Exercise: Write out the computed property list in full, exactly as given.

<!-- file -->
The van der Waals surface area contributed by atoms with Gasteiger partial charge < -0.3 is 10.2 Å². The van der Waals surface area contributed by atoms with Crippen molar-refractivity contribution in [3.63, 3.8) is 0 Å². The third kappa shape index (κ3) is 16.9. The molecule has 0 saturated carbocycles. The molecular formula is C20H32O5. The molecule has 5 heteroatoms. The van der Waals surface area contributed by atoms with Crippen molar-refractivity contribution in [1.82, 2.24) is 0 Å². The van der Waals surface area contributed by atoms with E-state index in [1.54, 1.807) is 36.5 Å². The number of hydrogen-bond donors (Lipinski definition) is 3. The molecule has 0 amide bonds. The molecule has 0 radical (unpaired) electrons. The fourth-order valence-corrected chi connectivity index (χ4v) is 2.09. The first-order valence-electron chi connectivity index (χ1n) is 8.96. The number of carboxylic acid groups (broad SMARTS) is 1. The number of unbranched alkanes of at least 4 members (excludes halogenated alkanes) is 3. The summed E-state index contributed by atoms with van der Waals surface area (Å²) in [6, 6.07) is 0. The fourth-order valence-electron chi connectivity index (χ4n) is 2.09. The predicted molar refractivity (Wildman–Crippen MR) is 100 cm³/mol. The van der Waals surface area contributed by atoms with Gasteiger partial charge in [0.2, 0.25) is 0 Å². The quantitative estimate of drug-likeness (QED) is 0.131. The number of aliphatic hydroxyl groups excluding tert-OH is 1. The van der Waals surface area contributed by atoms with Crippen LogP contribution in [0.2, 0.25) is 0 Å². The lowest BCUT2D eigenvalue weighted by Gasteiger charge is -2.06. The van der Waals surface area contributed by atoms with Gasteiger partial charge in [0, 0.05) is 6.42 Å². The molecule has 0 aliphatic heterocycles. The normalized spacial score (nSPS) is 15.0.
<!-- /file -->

The van der Waals surface area contributed by atoms with Gasteiger partial charge < -0.3 is 10.2 Å². The van der Waals surface area contributed by atoms with Crippen molar-refractivity contribution in [3.63, 3.8) is 0 Å². The third kappa shape index (κ3) is 16.9. The molecule has 0 saturated carbocycles. The molecular formula is C20H32O5. The molecule has 5 heteroatoms. The van der Waals surface area contributed by atoms with Crippen molar-refractivity contribution in [1.82, 2.24) is 0 Å². The van der Waals surface area contributed by atoms with E-state index in [1.54, 1.807) is 36.5 Å². The number of hydrogen-bond donors (Lipinski definition) is 3. The molecule has 0 amide bonds. The molecule has 0 radical (unpaired) electrons. The fourth-order valence-corrected chi connectivity index (χ4v) is 2.09. The first-order valence-electron chi connectivity index (χ1n) is 8.96. The number of carboxylic acid groups (broad SMARTS) is 1. The number of unbranched alkanes of at least 4 members (excludes halogenated alkanes) is 3. The summed E-state index contributed by atoms with van der Waals surface area (Å²) in [6, 6.07) is 0. The fourth-order valence-electron chi connectivity index (χ4n) is 2.09. The predicted molar refractivity (Wildman–Crippen MR) is 100 cm³/mol. The van der Waals surface area contributed by atoms with Gasteiger partial charge in [0.2, 0.25) is 0 Å². The quantitative estimate of drug-likeness (QED) is 0.131. The number of aliphatic hydroxyl groups excluding tert-OH is 1. The van der Waals surface area contributed by atoms with Crippen LogP contribution in [0.2, 0.25) is 0 Å². The lowest BCUT2D eigenvalue weighted by Gasteiger charge is -2.06. The van der Waals surface area contributed by atoms with Gasteiger partial charge in [0, 0.05) is 6.42 Å². The molecule has 0 aliphatic heterocycles. The normalized spacial score (nSPS) is 15.0.